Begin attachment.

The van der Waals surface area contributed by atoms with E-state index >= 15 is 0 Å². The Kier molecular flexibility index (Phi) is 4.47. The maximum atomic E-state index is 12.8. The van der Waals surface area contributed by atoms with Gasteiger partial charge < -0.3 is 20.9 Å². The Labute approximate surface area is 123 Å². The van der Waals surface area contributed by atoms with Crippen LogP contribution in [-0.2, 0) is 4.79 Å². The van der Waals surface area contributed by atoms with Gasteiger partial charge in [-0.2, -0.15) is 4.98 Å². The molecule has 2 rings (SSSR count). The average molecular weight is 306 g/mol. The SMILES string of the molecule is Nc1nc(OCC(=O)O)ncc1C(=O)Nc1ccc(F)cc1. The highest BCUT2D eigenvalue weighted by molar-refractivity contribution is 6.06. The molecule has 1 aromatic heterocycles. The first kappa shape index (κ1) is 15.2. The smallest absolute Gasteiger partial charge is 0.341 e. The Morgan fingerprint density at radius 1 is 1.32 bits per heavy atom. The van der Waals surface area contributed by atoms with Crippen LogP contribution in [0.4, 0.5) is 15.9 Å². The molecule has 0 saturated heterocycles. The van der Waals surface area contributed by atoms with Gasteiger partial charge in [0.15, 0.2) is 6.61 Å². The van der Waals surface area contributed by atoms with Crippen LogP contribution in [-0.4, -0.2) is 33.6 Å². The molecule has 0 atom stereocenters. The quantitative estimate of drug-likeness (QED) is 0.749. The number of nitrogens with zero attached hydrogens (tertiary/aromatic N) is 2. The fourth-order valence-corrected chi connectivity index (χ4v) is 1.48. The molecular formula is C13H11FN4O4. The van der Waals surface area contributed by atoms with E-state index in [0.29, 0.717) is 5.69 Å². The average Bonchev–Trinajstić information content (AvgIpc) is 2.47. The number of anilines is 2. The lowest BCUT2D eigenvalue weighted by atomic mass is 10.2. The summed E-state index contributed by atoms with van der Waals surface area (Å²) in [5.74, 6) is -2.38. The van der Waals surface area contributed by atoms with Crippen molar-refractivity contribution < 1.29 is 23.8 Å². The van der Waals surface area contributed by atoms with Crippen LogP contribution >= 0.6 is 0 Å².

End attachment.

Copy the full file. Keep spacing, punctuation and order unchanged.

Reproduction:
The van der Waals surface area contributed by atoms with E-state index >= 15 is 0 Å². The Kier molecular flexibility index (Phi) is 4.47. The maximum atomic E-state index is 12.8. The van der Waals surface area contributed by atoms with Gasteiger partial charge < -0.3 is 20.9 Å². The Labute approximate surface area is 123 Å². The van der Waals surface area contributed by atoms with Crippen LogP contribution in [-0.2, 0) is 4.79 Å². The van der Waals surface area contributed by atoms with Gasteiger partial charge in [-0.2, -0.15) is 4.98 Å². The molecule has 2 rings (SSSR count). The average molecular weight is 306 g/mol. The SMILES string of the molecule is Nc1nc(OCC(=O)O)ncc1C(=O)Nc1ccc(F)cc1. The highest BCUT2D eigenvalue weighted by molar-refractivity contribution is 6.06. The molecule has 1 aromatic heterocycles. The first kappa shape index (κ1) is 15.2. The smallest absolute Gasteiger partial charge is 0.341 e. The Morgan fingerprint density at radius 1 is 1.32 bits per heavy atom. The van der Waals surface area contributed by atoms with Crippen LogP contribution in [0.4, 0.5) is 15.9 Å². The molecule has 0 saturated heterocycles. The van der Waals surface area contributed by atoms with Gasteiger partial charge in [0.15, 0.2) is 6.61 Å². The van der Waals surface area contributed by atoms with Crippen LogP contribution in [-0.4, -0.2) is 33.6 Å². The molecule has 0 atom stereocenters. The quantitative estimate of drug-likeness (QED) is 0.749. The number of nitrogens with zero attached hydrogens (tertiary/aromatic N) is 2. The fourth-order valence-corrected chi connectivity index (χ4v) is 1.48. The molecular formula is C13H11FN4O4. The van der Waals surface area contributed by atoms with E-state index in [0.29, 0.717) is 5.69 Å². The average Bonchev–Trinajstić information content (AvgIpc) is 2.47. The number of anilines is 2. The lowest BCUT2D eigenvalue weighted by atomic mass is 10.2. The summed E-state index contributed by atoms with van der Waals surface area (Å²) in [5.74, 6) is -2.38. The van der Waals surface area contributed by atoms with Crippen molar-refractivity contribution < 1.29 is 23.8 Å². The van der Waals surface area contributed by atoms with Crippen LogP contribution >= 0.6 is 0 Å².